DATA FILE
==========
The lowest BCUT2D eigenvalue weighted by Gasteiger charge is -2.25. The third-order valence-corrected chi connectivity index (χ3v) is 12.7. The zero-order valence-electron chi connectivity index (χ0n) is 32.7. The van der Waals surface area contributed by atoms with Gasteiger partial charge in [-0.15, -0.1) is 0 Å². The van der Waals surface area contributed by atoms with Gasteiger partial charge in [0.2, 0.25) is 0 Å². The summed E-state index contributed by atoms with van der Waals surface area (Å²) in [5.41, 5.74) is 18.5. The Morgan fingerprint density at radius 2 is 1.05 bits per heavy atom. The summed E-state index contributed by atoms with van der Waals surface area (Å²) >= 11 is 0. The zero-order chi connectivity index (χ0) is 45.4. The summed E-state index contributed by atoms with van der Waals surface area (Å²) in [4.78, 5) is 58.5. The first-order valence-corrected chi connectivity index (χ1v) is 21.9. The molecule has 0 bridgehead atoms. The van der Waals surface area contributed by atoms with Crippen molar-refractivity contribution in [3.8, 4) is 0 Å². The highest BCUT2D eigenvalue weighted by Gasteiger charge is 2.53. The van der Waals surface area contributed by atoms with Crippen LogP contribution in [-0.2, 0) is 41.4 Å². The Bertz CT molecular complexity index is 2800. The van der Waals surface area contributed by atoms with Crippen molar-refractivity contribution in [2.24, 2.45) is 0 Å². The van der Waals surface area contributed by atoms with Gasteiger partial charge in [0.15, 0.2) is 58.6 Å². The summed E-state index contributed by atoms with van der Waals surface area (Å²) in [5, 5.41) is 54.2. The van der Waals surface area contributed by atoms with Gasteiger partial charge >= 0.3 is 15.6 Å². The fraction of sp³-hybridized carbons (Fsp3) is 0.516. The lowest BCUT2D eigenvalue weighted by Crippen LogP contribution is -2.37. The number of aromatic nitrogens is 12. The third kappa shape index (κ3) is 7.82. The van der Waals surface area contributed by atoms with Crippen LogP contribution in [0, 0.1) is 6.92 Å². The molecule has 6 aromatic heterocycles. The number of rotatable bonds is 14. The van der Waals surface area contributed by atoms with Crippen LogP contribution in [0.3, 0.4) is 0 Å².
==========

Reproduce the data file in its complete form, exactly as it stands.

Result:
The lowest BCUT2D eigenvalue weighted by Gasteiger charge is -2.25. The third-order valence-corrected chi connectivity index (χ3v) is 12.7. The zero-order valence-electron chi connectivity index (χ0n) is 32.7. The van der Waals surface area contributed by atoms with Gasteiger partial charge in [-0.15, -0.1) is 0 Å². The van der Waals surface area contributed by atoms with Gasteiger partial charge in [0.2, 0.25) is 0 Å². The summed E-state index contributed by atoms with van der Waals surface area (Å²) in [5.41, 5.74) is 18.5. The Morgan fingerprint density at radius 2 is 1.05 bits per heavy atom. The summed E-state index contributed by atoms with van der Waals surface area (Å²) >= 11 is 0. The zero-order chi connectivity index (χ0) is 45.4. The summed E-state index contributed by atoms with van der Waals surface area (Å²) in [4.78, 5) is 58.5. The first-order valence-corrected chi connectivity index (χ1v) is 21.9. The molecule has 0 bridgehead atoms. The van der Waals surface area contributed by atoms with Crippen molar-refractivity contribution in [3.8, 4) is 0 Å². The highest BCUT2D eigenvalue weighted by Gasteiger charge is 2.53. The van der Waals surface area contributed by atoms with Crippen LogP contribution in [-0.2, 0) is 41.4 Å². The Bertz CT molecular complexity index is 2800. The van der Waals surface area contributed by atoms with Crippen molar-refractivity contribution in [2.24, 2.45) is 0 Å². The van der Waals surface area contributed by atoms with Gasteiger partial charge in [0.15, 0.2) is 58.6 Å². The summed E-state index contributed by atoms with van der Waals surface area (Å²) in [5, 5.41) is 54.2. The van der Waals surface area contributed by atoms with Gasteiger partial charge >= 0.3 is 15.6 Å². The fraction of sp³-hybridized carbons (Fsp3) is 0.516. The lowest BCUT2D eigenvalue weighted by Crippen LogP contribution is -2.37. The number of aromatic nitrogens is 12. The third kappa shape index (κ3) is 7.82. The van der Waals surface area contributed by atoms with Crippen LogP contribution in [0, 0.1) is 6.92 Å². The molecule has 6 aromatic heterocycles. The number of rotatable bonds is 14. The van der Waals surface area contributed by atoms with Crippen LogP contribution in [0.3, 0.4) is 0 Å².